Thursday, November 29, 2012

Something Weird This Way Comes

The following was written for the weekly newsletter of the church where I serve, Country Club Congregational United Church of Christ.


This weekend our church is getting ready for Kristkindlmarkt (“Christ Child Market"), when we transform our building into a German village complete with beer hall and oompah band to celebrate the coming of Christmas.  On top of that, the busyness of the holiday season is in full swing.  People are busy this time of year, so why not just throw another commitment log on the ole holiday social calendar fire?  On Sunday, December 9, I am being installed as minister at CCCUCC and I hope you can be a part of it.  Be warned, however, it’s sort of weird.
            A minister’s installation in our denomination is just weird.  I keep telling people to think of it like when you buy a new appliance and have it delivered and installed; I’m the clergy equivalent of a new dishwasher!  Installation is carried over from denominations that control where their clergy go and when—it’s not official until the hierarchy makes it official.  We don’t have a hierarchy in our denomination, but the larger church does play a role.  Our local association (the UCC churches in western MO) is the body that makes sure I am in good standing as a UCC minister and it represents the broader church, so part of the reason we have an installation service is for the church beyond the local congregation to offer its blessing.
            All this is also a bit weird, because technically a local congregation can hire whomever it wants as a minister without the approval of the denomination.  There is no bishop to check with.  When a local church does so, however, it forgoes any kind of accountability—on the part of the minister or the local church.  When all things operate as they should, the process of a church searching for and calling a minister should include the denomination offering support in discernment and a means of ensuring candidates are qualified and healthy enough to be a minister.  I spent the last five and a half years in our sister denomination the Disciples of Christ.  I was shocked to learn that none other than Jim Jones of The Peoples Temple was a DOCminister.  Back then they had no mechanism to remove his standing as a minister.  Perhaps there’s no way to ensure every minister is a healthy one, but accountability still matters in a healthy church system.
            The installation of a UCC minister is still weirder because of the times we live in.  Organized religion has far less relevance today than even a generation ago, and Christian denominations are dying.  Everywhere you look there are church bureaucracies downsizing, cutting staff and selling property.  (A friend of mine recently compared them toTwinkies—everybody knows them but not too many people eat them any more; which is why Hostess is going out of business.)  Local churches have plenty of other options for education, training and missions besides their denominations.  Furthermore, many church officials still don’t seem to get the hard truth that denominations were created to serve the local congregations and not the other way around.  Many self-important religious officials are reaping what they have sown from having understood their roles as corporation presidents instead of servants.  Finally, given the fact that people no longer look for a local church by denomination but instead according to whether it suits their particular tastes and needs, a question worth asking is do we even need denominations any more?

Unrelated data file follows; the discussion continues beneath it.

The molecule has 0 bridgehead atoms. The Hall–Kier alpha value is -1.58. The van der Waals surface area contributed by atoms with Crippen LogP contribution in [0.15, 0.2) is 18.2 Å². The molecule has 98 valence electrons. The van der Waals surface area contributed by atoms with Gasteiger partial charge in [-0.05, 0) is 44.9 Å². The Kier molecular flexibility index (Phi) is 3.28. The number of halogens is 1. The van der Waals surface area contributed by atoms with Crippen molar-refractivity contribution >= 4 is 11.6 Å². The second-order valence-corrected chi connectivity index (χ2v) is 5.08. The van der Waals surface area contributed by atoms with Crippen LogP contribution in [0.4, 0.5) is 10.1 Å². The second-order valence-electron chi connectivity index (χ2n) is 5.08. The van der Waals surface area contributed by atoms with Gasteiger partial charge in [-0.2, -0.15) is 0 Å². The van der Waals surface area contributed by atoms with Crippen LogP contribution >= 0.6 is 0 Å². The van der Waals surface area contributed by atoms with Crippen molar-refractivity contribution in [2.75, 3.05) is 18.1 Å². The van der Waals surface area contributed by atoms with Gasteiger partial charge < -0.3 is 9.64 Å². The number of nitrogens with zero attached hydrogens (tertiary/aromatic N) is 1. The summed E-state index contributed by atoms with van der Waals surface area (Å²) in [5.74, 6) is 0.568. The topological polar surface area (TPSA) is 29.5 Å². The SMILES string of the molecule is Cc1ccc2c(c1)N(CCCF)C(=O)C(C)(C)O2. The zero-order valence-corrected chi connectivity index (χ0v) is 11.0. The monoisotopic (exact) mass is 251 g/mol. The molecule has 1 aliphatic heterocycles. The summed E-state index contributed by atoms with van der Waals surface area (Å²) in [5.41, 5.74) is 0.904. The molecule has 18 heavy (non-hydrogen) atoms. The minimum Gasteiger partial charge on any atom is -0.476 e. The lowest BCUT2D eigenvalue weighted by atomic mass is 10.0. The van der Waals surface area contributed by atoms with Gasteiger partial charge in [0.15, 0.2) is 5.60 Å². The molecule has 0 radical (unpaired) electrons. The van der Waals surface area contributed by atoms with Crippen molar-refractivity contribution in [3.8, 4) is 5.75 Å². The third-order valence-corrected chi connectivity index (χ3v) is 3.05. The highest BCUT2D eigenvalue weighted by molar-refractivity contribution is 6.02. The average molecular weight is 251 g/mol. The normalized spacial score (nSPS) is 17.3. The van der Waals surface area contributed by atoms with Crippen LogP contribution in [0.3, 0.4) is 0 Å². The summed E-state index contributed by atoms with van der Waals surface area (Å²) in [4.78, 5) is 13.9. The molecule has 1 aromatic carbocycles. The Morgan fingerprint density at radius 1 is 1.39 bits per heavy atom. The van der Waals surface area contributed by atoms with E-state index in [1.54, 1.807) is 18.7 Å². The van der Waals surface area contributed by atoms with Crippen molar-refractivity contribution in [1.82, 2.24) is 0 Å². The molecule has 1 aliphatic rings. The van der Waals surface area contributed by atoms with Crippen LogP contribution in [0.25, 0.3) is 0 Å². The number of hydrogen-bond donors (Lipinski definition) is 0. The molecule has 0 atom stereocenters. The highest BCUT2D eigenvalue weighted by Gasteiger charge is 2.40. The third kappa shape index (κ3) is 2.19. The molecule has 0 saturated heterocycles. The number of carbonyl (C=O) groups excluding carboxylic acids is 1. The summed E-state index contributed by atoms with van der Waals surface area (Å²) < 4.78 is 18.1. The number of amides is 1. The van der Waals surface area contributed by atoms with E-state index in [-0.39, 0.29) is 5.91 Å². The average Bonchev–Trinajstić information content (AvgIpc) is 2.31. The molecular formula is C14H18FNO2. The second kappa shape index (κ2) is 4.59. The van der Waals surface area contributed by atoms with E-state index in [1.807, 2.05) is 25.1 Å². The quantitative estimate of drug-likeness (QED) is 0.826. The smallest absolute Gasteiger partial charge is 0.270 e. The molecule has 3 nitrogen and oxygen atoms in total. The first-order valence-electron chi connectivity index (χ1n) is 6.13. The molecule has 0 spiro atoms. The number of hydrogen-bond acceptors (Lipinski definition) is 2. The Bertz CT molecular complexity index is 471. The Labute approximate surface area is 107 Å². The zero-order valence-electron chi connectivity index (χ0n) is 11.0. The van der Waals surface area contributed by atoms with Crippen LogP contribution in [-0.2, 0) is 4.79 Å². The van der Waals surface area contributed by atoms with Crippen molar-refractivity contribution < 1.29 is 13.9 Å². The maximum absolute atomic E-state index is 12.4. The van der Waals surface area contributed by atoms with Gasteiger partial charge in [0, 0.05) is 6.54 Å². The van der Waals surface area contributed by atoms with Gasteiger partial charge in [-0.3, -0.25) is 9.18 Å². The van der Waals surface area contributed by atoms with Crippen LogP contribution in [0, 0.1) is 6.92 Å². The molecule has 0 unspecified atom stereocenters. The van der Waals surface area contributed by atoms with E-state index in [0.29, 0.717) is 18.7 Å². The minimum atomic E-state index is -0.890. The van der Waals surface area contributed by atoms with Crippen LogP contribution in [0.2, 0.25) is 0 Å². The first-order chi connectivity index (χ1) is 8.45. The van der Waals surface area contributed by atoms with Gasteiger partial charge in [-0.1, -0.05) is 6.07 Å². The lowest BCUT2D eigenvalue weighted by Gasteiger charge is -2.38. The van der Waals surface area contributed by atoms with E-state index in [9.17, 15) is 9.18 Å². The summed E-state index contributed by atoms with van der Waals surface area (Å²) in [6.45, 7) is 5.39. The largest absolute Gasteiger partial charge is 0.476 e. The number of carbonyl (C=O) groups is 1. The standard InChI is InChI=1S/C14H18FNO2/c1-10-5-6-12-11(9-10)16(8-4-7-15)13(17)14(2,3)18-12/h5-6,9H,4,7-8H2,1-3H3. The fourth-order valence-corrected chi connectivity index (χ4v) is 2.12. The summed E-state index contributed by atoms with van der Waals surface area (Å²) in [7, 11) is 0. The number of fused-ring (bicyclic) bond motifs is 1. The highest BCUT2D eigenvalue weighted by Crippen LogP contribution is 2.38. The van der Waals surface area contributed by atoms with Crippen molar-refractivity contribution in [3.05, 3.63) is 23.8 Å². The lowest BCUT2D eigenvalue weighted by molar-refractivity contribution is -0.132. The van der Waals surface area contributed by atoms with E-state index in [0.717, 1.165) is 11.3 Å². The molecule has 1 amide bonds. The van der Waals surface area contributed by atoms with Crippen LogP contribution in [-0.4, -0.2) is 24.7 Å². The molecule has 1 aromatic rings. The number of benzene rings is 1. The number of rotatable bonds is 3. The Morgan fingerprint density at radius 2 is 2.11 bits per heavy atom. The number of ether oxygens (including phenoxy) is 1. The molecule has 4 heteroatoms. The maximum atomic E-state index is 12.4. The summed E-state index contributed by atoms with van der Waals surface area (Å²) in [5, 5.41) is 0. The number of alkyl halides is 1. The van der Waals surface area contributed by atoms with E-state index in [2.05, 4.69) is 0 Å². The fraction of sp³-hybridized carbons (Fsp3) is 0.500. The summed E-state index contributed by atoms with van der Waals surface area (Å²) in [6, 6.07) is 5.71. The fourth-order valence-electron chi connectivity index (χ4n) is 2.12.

I would answer that we don’t need many denominations that exist, but we do need the United Church of Christ.  Perhaps we don’t need everything in the UCC’s structure, especially parts designed for the Mad Men era, but we need a national church voice that will stand up for social justice, inclusion of LGBT people and freedom of belief in our increasingly pluralistic world.  I gave my heart away to the Baptist denomination in which I was raised and ended up with a broken heart.  I learned to give my heart only to God and not to an institution.  That being said, however, the UCC accepted me when I was looking for a form of Christianity that would allow me to be the kind of minister I felt called to be.  I am grateful for that.  I am likewise grateful to serve a church like CCCUCC which has accepted so many who were unwelcome in other churches.  That inclusion and that voice for justice are what we will celebrate at my installation.  This event will not be a mere bureaucratic hoop or quaint tradition.  Instead, we will celebrate a relationship between our local church and the wider church that declares, “Whoever you are, and wherever you are on life’s journey, you are welcome here.”
            Grace and Peace,
            Chase

2 comments:

Bill Rose-Heim said...

I appreciate your reflections, Chase. It is good for us to think about installations in a fresh way. Too many relationships between clergy, congregations and middle judicatories are merely transactional - neither transformational nor covenantal. What good is our practice of religion if it does not regularly and profoundly help us to become better human beings, neighbors, and stewards?

Andrew Lovins said...

Well said.